Blue Origin successfully launched its New Shepard rocket on July 18 from the company’s West Texas launch site with five NASA-supported technologies onboard. The flight helped researchers collect critical data to help them confirm theories, refine previous results and fine-tune experiments for future testing.
Selected for flight test by NASA’s Flight Opportunities, many of the payloads on this New Shepard flight aim to provide value to other payloads on future flights. More details available on other technologies flown will be included on NASA web feature at: https://www.nasa.gov/directorates/spacetech/flightopportunities/blue_origin_new_shephard_07_18_18.html.
A sensor package developed at NASA’s Johnson Space Center in Houston will help measure critical data such as acceleration, pressure, temperature, humidity, carbon dioxide levels and acoustic levels within a suborbital vehicle in flight. SFEM-2 stands for Suborbital Flight Experiment Monitor-2. It was flown once before on Blue Origin in April 2018.
“We modified the acceleration measurement range, allowing us to capture higher g levels from the flight,” said Johnson’s Kathryn Hurlbert, principal. “This, combined with the data from the first flight, should provide an extensive set of parameters of the test environment.”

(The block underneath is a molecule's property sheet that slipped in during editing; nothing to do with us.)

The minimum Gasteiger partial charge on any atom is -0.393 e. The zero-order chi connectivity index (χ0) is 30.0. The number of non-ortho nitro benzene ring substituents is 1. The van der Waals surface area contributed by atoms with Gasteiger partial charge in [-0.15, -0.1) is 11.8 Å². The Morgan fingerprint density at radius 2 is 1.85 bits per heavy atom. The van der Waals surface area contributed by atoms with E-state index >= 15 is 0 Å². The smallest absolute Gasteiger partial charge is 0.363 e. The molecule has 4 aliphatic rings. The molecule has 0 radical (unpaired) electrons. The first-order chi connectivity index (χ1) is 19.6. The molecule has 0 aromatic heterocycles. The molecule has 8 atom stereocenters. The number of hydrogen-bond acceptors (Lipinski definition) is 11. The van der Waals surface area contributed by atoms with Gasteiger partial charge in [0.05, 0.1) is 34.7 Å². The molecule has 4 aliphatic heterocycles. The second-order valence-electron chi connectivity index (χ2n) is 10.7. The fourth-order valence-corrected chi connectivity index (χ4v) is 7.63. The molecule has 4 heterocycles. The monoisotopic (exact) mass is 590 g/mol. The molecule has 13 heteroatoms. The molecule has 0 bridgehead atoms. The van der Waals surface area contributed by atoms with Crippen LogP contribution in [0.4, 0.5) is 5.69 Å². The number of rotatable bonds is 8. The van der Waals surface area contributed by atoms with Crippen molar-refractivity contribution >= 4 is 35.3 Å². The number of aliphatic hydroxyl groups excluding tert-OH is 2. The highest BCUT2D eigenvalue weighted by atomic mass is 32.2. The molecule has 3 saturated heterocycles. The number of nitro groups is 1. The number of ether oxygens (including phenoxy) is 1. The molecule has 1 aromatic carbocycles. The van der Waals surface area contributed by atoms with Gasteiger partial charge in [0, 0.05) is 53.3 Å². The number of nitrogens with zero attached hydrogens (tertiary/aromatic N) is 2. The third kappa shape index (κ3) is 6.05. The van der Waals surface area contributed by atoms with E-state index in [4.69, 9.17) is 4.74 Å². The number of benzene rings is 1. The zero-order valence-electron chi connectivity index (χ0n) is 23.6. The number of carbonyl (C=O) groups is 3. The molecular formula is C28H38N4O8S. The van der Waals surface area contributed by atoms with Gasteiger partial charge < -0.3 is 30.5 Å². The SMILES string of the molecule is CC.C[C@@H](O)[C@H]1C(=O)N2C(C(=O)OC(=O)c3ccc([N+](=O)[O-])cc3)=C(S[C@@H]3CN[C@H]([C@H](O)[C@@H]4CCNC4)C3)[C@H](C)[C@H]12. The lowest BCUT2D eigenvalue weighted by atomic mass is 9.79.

Some of the payloads flying on this Blue Origin flight also aim to provide value to other researchers. For example, the company Solstar sent the world’s first commercial tweet from space on the Blue Origin flight in April. This time, the company continued work toward increasing the robustness of WIFI in space with an antenna designed to withstand the rigors of a rocket demonstration.
Through the program, the Space Technology Mission Directorate (STMD) selects promising technologies from industry, academia and government for testing. The Flight Opportunities program has helped to test and mature 136 technologies through 162 suborbital flights. The program is funded by STMD and managed at NASA’s Armstrong Flight Research Center in Edwards, California.
“NASA needs technologies that enable space exploration,” said Ryan Dibley, NASA FO campaign manager. “The Flight Opportunities program funds the flights on commercial suborbital vehicles to test these technologies in a relevant environment, enabling researchers to validate their technology, as well as fostering the public and private relationships that grow this nation’s economy.”